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Mr Lim Hng Kiang at the OCBC Global Treasury Regional Forum 2014

Mr Lim Hng Kiang at the OCBC Global Treasury Regional Forum 2014

Keynote Speech by Mr Lim Hng Kiang, Minister of Trade and Industry,
OCBC Global Treasury Regional Forum 2014, 15 August 2014, 9.00am, Pan Pacific Hotel
 
 
Mr Samuel Tsien, Group Chief Executive Officer, OCBC Bank
 
Distinguished guests
 
Ladies and gentlemen
 
 “When Giants Stir: Asia’s prospects as US recovers and China recalibrates”
 
1.        Welcome to the OCBC Global Treasury Regional Forum.
 
2.        The global economy is in a period of transition. The United States, as it steps out of the shadows of the recent global financial crisis, is reinventing itself to enhance its competitiveness in traditional sectors like manufacturing (aided by its significantly lower energy costs), and the US is looking for new opportunities for growth. China, whose longstanding double-digit growth has been in the spotlight, is now shifting towards quality growth, i.e. growth that is consumption-driven, more sustainable and inclusive.   
 
3.        As the US economy recovers, and China recalibrates, how will Asia respond? With both superpowers stepping up their engagement of this region, Asia is well placed to facilitate greater cooperation in order to advance all of our shared interests.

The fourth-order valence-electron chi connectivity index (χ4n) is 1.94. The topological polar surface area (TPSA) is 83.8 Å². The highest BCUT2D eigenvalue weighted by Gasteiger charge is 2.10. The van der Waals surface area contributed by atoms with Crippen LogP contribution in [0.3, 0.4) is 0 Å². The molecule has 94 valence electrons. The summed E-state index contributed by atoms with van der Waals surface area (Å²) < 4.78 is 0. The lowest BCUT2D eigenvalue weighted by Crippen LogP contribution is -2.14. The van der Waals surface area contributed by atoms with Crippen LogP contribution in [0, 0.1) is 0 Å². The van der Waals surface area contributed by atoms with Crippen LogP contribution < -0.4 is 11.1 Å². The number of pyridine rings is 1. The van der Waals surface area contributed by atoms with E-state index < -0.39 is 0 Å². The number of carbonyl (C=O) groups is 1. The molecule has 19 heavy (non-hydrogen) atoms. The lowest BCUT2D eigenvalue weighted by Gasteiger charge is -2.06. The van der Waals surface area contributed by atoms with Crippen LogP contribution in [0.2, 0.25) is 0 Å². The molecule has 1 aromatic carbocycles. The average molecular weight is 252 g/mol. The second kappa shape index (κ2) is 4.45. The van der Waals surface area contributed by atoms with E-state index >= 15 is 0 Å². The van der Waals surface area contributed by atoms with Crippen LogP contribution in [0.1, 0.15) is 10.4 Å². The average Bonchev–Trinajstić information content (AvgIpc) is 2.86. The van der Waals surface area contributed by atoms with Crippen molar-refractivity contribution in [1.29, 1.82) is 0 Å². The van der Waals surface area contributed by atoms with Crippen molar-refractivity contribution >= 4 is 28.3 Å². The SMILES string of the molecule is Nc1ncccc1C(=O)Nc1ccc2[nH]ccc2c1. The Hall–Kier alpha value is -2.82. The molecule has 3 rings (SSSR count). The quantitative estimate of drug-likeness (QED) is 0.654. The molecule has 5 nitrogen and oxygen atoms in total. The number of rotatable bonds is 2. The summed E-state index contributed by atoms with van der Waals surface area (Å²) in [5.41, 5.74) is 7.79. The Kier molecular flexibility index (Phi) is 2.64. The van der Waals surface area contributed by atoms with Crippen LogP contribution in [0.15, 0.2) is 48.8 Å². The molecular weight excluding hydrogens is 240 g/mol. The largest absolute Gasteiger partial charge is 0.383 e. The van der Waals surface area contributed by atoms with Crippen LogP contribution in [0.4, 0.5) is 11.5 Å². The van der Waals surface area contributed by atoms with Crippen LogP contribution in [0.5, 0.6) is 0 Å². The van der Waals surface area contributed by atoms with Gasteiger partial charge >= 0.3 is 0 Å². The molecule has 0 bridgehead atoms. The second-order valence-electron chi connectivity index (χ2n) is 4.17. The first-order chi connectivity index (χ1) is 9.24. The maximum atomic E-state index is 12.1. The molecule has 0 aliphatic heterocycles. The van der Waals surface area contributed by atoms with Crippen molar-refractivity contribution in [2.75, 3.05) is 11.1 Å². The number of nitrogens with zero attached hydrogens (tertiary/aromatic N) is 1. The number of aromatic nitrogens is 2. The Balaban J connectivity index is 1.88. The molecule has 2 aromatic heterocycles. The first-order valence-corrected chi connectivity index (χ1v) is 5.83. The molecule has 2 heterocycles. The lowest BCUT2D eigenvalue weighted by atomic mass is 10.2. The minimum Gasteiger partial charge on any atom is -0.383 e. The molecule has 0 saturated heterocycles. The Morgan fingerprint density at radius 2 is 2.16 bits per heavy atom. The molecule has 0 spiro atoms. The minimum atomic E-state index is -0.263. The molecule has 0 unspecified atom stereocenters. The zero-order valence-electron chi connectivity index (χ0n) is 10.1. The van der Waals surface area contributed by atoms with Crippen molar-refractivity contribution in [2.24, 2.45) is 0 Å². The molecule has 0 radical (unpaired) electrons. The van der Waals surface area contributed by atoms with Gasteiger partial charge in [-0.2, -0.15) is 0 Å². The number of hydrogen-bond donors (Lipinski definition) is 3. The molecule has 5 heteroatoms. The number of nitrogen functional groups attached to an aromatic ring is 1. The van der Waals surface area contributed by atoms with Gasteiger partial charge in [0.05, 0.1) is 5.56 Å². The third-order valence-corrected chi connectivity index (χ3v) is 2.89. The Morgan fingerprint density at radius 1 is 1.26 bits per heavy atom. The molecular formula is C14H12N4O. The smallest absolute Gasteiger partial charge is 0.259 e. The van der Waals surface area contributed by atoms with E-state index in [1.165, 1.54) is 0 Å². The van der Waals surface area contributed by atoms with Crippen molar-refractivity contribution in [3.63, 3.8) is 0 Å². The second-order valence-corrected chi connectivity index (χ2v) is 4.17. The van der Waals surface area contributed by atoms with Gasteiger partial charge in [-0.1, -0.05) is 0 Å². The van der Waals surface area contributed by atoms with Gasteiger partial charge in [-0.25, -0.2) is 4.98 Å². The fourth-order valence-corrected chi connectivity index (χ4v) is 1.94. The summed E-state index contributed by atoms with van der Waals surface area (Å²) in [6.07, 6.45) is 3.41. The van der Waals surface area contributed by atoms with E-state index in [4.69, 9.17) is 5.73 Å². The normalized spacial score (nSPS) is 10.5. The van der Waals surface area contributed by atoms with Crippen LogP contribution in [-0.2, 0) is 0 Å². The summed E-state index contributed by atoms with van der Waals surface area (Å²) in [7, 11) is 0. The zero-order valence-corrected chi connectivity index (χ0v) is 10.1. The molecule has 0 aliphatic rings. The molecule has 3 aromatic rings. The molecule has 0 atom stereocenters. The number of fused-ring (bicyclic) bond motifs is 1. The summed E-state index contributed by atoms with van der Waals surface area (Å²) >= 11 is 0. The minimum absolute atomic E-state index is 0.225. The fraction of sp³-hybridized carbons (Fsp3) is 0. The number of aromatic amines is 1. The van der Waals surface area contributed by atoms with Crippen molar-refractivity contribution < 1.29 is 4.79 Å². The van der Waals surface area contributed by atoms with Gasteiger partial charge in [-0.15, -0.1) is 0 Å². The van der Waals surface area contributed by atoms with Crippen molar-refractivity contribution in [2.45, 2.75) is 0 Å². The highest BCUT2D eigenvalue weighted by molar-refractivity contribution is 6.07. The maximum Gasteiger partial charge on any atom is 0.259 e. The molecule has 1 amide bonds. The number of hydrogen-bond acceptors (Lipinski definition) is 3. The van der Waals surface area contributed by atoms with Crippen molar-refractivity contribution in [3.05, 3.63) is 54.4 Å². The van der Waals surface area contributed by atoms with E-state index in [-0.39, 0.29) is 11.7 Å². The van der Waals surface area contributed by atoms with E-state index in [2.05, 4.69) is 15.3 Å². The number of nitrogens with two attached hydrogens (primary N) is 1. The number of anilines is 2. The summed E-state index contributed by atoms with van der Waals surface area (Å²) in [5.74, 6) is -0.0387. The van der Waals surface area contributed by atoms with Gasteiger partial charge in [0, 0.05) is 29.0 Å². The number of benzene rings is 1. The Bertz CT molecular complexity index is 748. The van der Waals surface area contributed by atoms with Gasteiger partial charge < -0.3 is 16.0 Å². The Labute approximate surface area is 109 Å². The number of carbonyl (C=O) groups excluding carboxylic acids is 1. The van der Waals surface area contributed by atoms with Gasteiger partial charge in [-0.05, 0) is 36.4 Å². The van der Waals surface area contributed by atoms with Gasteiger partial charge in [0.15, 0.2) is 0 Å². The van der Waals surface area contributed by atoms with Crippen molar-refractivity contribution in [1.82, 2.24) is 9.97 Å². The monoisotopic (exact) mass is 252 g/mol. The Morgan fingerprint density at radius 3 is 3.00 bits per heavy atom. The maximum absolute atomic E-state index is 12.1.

4.        This strategy is not new. US and China have both been, and will continue to be important to us and the region. For Singapore, the US is our largest investor, and China our largest trading partner. The same may be said of many countries in this region. But as American companies innovate and create new products and services, and as China moves towards emphasizing domestic consumption over investment and exports, Asian economies are going to have to restructure ourselves in order to stay relevant on this new global stage.
 
5.        Our relevance has not come by accident. Over the years, Asian countries have remained resilient, because our economies are open and connected. We are connected not just with the big powers, but increasingly with each other. As individual countries, we have each experienced the benefits of openness. But if we are to entrench US’ interest and engage China, we must do more via regional integration.
 
6.        These principles of openness and integration may seem fairly obvious, but the reality is less so. Multilateral progress at the WTO will take time, and it is up to us to continue to resist the populist urge to be protectionist. Instead we need to look to deepening our economic inter-dependence regionally, in a manner relevant to today’s business environment. Building up strong and sustainable economies will require even stronger economic partnerships and political will, both within this region, and with our key trading partners worldwide.
 
Integration as Imperative: The Trans Pacific Partnership (TPP) and Regional Comprehensive Economic Partnership (RCEP)
 
7.        Regional integration is an imperative if we want to see more jobs, higher real wages and better standards of living overall for our citizens. Integration will also benefit businesses, as trade liberalisation and regulatory coherence will reduce cost, improve productivity, and facilitate the participation in the global supply chain.